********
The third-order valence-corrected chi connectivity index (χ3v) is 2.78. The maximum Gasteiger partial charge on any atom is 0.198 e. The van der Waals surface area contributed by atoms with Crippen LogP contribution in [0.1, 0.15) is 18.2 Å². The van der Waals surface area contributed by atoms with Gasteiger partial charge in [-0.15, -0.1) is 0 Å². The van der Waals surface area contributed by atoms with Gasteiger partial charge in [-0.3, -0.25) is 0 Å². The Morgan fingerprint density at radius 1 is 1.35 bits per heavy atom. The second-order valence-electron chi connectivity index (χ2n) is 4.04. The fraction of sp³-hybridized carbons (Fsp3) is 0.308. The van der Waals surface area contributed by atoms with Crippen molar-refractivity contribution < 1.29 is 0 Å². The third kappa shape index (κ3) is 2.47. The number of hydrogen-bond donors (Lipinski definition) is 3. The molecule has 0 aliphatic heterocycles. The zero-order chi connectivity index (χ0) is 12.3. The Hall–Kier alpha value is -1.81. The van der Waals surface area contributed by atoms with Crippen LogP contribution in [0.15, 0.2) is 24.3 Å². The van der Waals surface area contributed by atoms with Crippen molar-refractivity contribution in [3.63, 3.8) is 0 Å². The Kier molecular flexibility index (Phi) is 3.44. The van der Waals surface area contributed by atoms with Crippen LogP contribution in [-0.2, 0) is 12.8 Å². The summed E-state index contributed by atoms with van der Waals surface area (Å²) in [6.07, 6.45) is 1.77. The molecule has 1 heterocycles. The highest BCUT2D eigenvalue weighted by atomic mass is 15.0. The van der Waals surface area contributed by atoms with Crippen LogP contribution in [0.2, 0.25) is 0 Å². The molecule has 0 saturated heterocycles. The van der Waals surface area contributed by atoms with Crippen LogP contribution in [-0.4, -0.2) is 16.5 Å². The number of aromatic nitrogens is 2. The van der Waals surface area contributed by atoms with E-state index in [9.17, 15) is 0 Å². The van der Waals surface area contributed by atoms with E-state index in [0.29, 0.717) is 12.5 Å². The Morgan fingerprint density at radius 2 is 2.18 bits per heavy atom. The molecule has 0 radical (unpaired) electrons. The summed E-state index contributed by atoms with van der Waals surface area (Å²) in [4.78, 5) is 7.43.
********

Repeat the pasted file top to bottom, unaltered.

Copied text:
The third-order valence-corrected chi connectivity index (χ3v) is 2.78. The maximum Gasteiger partial charge on any atom is 0.198 e. The van der Waals surface area contributed by atoms with Crippen LogP contribution in [0.1, 0.15) is 18.2 Å². The van der Waals surface area contributed by atoms with Gasteiger partial charge in [-0.15, -0.1) is 0 Å². The van der Waals surface area contributed by atoms with Gasteiger partial charge in [-0.3, -0.25) is 0 Å². The Morgan fingerprint density at radius 1 is 1.35 bits per heavy atom. The second-order valence-electron chi connectivity index (χ2n) is 4.04. The fraction of sp³-hybridized carbons (Fsp3) is 0.308. The van der Waals surface area contributed by atoms with Crippen molar-refractivity contribution < 1.29 is 0 Å². The third kappa shape index (κ3) is 2.47. The number of hydrogen-bond donors (Lipinski definition) is 3. The molecule has 0 aliphatic heterocycles. The zero-order chi connectivity index (χ0) is 12.3. The Hall–Kier alpha value is -1.81. The van der Waals surface area contributed by atoms with Crippen LogP contribution in [0.15, 0.2) is 24.3 Å². The van der Waals surface area contributed by atoms with Crippen molar-refractivity contribution in [3.63, 3.8) is 0 Å². The Kier molecular flexibility index (Phi) is 3.44. The van der Waals surface area contributed by atoms with Crippen LogP contribution in [-0.2, 0) is 12.8 Å². The summed E-state index contributed by atoms with van der Waals surface area (Å²) in [6.07, 6.45) is 1.77. The molecule has 1 heterocycles. The highest BCUT2D eigenvalue weighted by atomic mass is 15.0. The van der Waals surface area contributed by atoms with Crippen LogP contribution in [0.2, 0.25) is 0 Å². The molecule has 0 saturated heterocycles. The van der Waals surface area contributed by atoms with Crippen LogP contribution in [-0.4, -0.2) is 16.5 Å². The number of aromatic nitrogens is 2. The van der Waals surface area contributed by atoms with E-state index in [9.17, 15) is 0 Å². The van der Waals surface area contributed by atoms with E-state index in [0.29, 0.717) is 12.5 Å². The Morgan fingerprint density at radius 2 is 2.18 bits per heavy atom. The molecule has 0 radical (unpaired) electrons. The summed E-state index contributed by atoms with van der Waals surface area (Å²) in [4.78, 5) is 7.43.